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Am J Epidemiol. 1991 Nov 15;134(10):1079-84.

"Race" in the epidemiologic literature: an examination of the American Journal of Epidemiology, 1921-1990.

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  • 1Department of Epidemiology, Johns Hopkins University School of Hygiene and Public Health, Baltimore, MD 21205.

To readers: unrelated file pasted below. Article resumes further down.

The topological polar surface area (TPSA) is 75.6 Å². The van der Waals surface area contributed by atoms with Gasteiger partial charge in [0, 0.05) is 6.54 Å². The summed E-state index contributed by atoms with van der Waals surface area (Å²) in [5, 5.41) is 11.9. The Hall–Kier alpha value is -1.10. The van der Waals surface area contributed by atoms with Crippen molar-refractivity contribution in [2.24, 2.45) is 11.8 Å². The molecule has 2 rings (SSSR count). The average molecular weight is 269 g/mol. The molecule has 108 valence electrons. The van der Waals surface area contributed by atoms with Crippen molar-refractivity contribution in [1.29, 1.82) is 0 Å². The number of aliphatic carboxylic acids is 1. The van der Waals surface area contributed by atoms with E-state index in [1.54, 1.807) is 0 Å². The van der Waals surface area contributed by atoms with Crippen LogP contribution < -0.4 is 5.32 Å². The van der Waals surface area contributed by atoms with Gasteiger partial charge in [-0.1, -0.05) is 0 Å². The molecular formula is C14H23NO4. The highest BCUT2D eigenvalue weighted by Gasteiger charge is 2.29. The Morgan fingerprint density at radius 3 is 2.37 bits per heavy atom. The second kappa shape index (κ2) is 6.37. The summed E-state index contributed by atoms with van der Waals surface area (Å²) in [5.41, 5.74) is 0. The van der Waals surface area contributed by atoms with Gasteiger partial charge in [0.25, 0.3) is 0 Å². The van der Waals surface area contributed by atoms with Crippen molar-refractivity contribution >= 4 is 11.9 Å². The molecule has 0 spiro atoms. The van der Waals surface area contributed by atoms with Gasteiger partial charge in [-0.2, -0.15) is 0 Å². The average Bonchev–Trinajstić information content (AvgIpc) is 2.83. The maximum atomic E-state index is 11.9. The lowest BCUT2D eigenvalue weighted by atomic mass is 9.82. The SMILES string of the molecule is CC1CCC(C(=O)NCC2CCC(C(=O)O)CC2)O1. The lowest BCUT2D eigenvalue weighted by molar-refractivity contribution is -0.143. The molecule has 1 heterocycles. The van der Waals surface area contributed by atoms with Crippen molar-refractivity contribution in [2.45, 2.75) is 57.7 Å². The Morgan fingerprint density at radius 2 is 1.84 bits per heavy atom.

The routine presentation of epidemiologic data by "race" has been challenged as impeding identification of modifiable risk factors and fostering an unsubstantiated belief in the biologic distinctness of the "races." This study examines the past and current uses of "race" in US epidemiologic research. The authors reviewed every paper published in the 1921, 1930, 1940, 1950, and 1960 volumes of the American Journal of Hygiene and in the 1965, 1970, 1975, 1980, 1985, and 1990 volumes of the American Journal of Epidemiology. Of the total of 1,200 papers published during the sample years, 558 reports of original epidemiologic research conducted in the United States were identified. The proportion of these papers containing a reference to "race" rose steadily from 1975. However, the proportion of papers reporting inclusion of "nonwhite" populations did not show a parallel increase. Exclusion of "nonwhite" subjects and description of predominantly "white" study populations increased instead. Recommendations for future epidemiologic practice include the following: 1) greater inclusion of "nonwhite" populations in epidemiologic research and 2) vigorous investigation of the root causes of observed "race"-associated differences.

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